Billingham added that the families of young people he sees struggling with these issues are those who lack money, time and facilities: “It is all about inequality and these three things need to be addressed.”
Professor John Ashton, former north west regional director of public health, slammed the government for its “victim blaming” approach to tackling obesity.
“The thing about this government is that they do not believe in tackling things from the root cause,” he said. “They are all about blaming it on people’s individual choices.
“It is a victim blaming approach by saying: ‘It’s up to you, really,’ and blaming it on what people buy.
“They are very reluctant to interfere with the commercial sector because it is easier to focus on and blame the individual. But they need to go further upstream to the production of food and there need to be incentives for things like processing lean meat.”
Ashton told HuffPost UK the government measures such as banning junk food adverts until after 9pm are meaningless in his opinion.
“A 9pm watershed does not mean anything these days,” he said. “In this modern digital world, children are watching things on their tablets and on playback later on.
“They are playing with the advertisers – but they will simply find other ways to promote their foods.”
Obesity is a complicated issue and Ashton believes all the different factors need to be examined, not just individual choices, and the crisis needs to be addressed at its root.
He says it all stems back to inequality and poverty. “Poorer people end up eating cheaper foods and the fatty stuff, which costs less,” he said.
“If you look back to the Second World War when we had rationing, we had some of the most well nourished and healthy people as poor families were getting the same as everyone else.
“We had a very healthy generation of pregnant women and babies born during and after the war as poor families who would have been facing starvation were getting the same rations so there was equality.”
When we had rationing, we had some of the most well nourished and healthy people as poor families were getting the same as everyone else.
Ashton says it is a shortage of time as well as money that is a huge problem for many families today. “In the 1950s, most women did not work,” he said. “But now in many couples, both are working and one of the biggest issues is time shortage and the disappearance of family mealtimes.”
He told HuffPost UK education is another powerful weapon against obesity and he believes all children should get a free school meal. “School should be a place where all children should get balanced and nutritious food from a young age and get used to the taste of it as well as being educated about it,” he said.
“It is important obesity is tackled from infancy. It is the distortion of taste in childhood to salty and fatty food where you start losing the battle against obesity.”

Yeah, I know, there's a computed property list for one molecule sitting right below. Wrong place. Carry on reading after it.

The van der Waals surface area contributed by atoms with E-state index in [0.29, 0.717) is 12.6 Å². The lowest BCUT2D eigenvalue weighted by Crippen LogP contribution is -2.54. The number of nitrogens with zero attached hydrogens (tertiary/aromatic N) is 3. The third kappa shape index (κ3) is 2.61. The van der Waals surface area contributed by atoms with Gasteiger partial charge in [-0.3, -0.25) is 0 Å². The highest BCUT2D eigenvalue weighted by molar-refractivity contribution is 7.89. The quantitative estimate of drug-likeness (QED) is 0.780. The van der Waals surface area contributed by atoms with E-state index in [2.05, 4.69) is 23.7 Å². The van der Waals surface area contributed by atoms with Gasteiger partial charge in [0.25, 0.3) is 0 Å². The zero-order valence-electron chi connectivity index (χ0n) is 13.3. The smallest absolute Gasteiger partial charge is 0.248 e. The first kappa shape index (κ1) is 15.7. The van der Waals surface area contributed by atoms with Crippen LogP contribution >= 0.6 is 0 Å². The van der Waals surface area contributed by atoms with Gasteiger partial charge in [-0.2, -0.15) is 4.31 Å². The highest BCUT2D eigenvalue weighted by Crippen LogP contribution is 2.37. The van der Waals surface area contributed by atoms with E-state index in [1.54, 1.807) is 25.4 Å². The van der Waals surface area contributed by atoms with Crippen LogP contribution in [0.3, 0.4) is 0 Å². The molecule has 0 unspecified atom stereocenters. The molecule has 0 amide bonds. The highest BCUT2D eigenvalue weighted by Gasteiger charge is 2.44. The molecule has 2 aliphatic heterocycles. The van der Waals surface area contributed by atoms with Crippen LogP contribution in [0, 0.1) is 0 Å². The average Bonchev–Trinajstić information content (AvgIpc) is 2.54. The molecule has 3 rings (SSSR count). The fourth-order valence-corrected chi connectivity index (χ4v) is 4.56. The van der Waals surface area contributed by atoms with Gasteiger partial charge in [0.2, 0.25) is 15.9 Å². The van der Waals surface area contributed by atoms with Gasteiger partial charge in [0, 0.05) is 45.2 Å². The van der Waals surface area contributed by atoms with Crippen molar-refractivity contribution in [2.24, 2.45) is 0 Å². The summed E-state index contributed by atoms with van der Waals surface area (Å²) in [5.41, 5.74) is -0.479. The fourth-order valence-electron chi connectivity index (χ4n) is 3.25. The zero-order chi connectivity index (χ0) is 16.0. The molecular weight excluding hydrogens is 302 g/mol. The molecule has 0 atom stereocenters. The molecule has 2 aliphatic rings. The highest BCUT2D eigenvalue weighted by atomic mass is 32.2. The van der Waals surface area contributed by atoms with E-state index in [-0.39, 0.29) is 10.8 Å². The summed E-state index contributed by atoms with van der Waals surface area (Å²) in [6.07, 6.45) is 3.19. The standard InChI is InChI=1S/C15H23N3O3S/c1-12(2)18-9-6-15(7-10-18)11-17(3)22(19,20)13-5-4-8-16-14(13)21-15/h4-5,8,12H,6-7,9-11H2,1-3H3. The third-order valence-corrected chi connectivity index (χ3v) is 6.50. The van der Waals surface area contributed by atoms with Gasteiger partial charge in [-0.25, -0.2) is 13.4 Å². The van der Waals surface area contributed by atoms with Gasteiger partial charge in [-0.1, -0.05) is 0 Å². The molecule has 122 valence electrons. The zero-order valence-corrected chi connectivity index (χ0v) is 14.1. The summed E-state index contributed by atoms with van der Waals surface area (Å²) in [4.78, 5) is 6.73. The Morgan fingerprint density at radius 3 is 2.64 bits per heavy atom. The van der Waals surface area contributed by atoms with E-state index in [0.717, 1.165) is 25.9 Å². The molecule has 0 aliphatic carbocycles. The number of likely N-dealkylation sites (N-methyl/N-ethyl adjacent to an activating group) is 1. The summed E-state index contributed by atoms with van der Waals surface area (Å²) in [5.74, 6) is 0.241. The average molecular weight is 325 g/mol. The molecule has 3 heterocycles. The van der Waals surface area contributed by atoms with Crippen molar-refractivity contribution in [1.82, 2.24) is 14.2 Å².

Beat, the UK’s eating disorder charity, has also criticised the government’s measures to address obesity.
It has accused the government of putting the health of people affected by eating disorders at risk with things like calorie labelling and a promoted weight loss app.
Andrew Radford, Beat’s chief executive, said: “It is extremely disappointing the government has chosen to put at risk the health of people affected by eating disorders.
Without suitable safeguards, what could be useful in helping people with obesity risks harming people with eating disorders.
“We recognise the importance of addressing obesity but the risks of stigmatising and poorly considered campaigns on those affected by eating disorders must be taken into account.
“In particular, we are concerned that the campaign will encourage people with eating disorders to use the promoted weight loss app which fails to prevent under 18s or people with normal or low-weight from using it, despite it not being suitable for them.
“Without suitable safeguards, what could be useful in helping people with obesity risks harming people with eating disorders.
“It is also worrying to see a renewed emphasis on measures such as calorie labelling as evidence clearly shows these risk exacerbating eating disorders of all kinds.”
The Institute for Fiscal Studies says it is unlikely that extending advertising restrictions would lead to a large reduction in the amount of advertising for unhealthy food and drinks that people actually see.
This is because they feel firms could increase their advertising of these products after the watershed or on other types of media.
No.10 has denied it is sending out mixed messages by clamping down on “buy one get one free” promotions on unhealthy products while launching Eat Out To Help Out.
“The Eat Out To Help Out scheme applies to all restaurants and people will be able to choose a range of healthy options from the menus if they are struggling to lose weight.” the prime minister’s official spokesperson said.
“The scheme is aimed at protecting jobs in a sector hit very hard by the coronavirus pandemic.”